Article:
Détection de communautés sur des graphes aléatoires, algorithmes de messages

par Léo Miolane

Projet de thèse en Mathématiques

Sous la direction de Marc Lelarge.

Thèses en préparation à Paris Sciences et Lettres , dans le cadre de École doctorale de Sciences mathématiques de Paris Centre (Paris) , en partenariat avec DIENS - Département d'informatique de l'École normale supérieure (laboratoire) et de Ecole normale supérieure (établissement de préparation de la thèse) depuis le 01-09-2016 .

  • Résumé

    Beaucoup de problèmes en statistiques, informatique, ou physique font intervenir un grand nombre de variables qui interagissent entre elles. Ces interactions peuvent être décrites par un graphe de facteurs. Nous allons nous intéresser en particulier au problème de détection de communautés sur des graphes aléatoire. Nous allons y étudier les algorithmes de messages, qui sont très efficaces pour traiter ce genre de problèmes.

  • Titre traduit

    Community detection on random graphs, message-passing algorithms

  • Résumé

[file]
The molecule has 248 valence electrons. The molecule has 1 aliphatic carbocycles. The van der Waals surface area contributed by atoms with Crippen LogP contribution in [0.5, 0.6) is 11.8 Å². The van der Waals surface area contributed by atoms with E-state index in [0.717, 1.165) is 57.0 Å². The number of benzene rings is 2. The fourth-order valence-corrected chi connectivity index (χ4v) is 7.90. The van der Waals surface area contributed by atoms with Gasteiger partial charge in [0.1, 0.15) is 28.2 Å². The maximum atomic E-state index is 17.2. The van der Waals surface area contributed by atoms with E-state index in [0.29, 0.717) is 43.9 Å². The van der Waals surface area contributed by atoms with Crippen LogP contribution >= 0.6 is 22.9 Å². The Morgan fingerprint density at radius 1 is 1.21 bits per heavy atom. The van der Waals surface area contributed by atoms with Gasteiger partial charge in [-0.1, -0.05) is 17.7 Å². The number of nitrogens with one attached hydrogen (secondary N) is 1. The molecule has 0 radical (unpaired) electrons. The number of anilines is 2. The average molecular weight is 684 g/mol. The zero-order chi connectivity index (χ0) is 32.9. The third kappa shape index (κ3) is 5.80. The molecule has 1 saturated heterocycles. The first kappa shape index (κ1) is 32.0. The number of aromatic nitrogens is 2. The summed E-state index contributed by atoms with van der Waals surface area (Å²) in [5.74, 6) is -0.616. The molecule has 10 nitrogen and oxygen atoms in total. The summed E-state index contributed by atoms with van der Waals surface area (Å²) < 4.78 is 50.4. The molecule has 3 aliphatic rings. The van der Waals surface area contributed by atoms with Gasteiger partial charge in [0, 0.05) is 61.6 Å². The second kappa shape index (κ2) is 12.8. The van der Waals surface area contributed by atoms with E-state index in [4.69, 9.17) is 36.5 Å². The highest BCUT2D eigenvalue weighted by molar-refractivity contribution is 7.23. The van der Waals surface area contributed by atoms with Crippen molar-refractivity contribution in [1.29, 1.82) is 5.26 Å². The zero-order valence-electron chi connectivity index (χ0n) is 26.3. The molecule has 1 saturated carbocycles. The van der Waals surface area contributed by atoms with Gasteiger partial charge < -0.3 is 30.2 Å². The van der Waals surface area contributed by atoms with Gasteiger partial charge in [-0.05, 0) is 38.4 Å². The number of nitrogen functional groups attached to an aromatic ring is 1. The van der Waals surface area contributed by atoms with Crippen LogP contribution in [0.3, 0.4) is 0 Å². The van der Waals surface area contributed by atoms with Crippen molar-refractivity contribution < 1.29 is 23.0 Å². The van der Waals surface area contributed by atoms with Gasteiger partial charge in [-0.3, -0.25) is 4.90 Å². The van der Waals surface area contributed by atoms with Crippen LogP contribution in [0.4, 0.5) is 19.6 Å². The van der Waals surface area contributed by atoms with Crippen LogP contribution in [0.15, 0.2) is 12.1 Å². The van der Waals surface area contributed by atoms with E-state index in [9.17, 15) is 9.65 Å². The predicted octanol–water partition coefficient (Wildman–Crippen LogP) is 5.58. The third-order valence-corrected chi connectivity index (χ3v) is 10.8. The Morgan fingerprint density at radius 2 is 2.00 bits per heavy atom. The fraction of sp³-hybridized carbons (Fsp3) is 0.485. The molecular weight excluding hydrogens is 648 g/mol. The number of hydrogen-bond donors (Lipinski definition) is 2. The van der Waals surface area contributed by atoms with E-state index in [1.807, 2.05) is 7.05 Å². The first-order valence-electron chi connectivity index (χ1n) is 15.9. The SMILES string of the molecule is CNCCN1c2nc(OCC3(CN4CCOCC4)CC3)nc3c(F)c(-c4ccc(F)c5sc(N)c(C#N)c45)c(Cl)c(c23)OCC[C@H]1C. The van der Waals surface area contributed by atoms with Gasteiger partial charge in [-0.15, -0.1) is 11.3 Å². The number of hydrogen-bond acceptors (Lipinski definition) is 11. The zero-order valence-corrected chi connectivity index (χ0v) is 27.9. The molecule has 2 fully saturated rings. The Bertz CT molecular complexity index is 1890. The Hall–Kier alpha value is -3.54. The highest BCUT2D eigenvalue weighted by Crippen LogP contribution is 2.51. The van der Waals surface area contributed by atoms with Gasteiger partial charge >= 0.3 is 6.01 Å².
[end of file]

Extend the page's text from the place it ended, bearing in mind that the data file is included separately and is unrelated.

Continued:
Many problems in combinatorics, computer science, statistical inference and physics can be cast along the following lines: there are a large number of variables interacting through constraints that each bind a few variables. The interactions can be described naturally by a factor graph. We will be concerned with models where the factor graph is random like the random k-SAT model, the random graph colouring problem or community detection. Over the past decade, the second moment method applied to the partition function has emerged as the principal tool for the analysis of such models. However, in many cases the use of the second moment method is precluded by large deviations phenomena. The obvious remedy is to condition on an event that avoids them but this conditioning can render the second moment computation infeasible. Indeed, the recent history of the random k-SAT problem illustrates how conditioning turns a second moment computation into a formidable task [1, 2]. A completely different but non-rigorous method, the replica symmetric cavity method, has been suggested on the basis of ideas from statistical physics. According to the cavity method, under certain assumptions the asymptotic value of the log-partition function can be calculated by maximising a functional called the Bethe free energy. Furthemore, the physics recipe for solving this maximisation problem is to iterate a message passing algorithm called Belief Propagation on the factor graph until convergence. Unfortunately, in general there are several fixed points and non- trivial insights are necessary to steer Belief Propagation toward the correct one. Even worse, in the planted case (corresponding to the community detection problem for example), the maximal value of the Bethe free energy will not approximate the log-partition function. This phenomenon has an interpretation in term of statistical physics concept, namely phase transition [3]. Our main first goal will be to analyse rigorously this phase transition and understand its algorithmic implications. [1] A. Coja-Oghlan and K. Panagiotou The asymptotic k-sat threshold. Advances in Mathe- matics 288 (2016): 985-1068. [2] J. Ding, A. Sly, and N. Sun. Proof of the satisfiability conjecture for large k. Proceedings of the Forty-Seventh Annual ACM on Symposium on Theory of Computing. ACM, 2015 [3] L. Zdeborová and F. Krzakala. Statistical physics of inference: Thresholds and algorithms. arXiv preprint arXiv:1511.02476 (2015).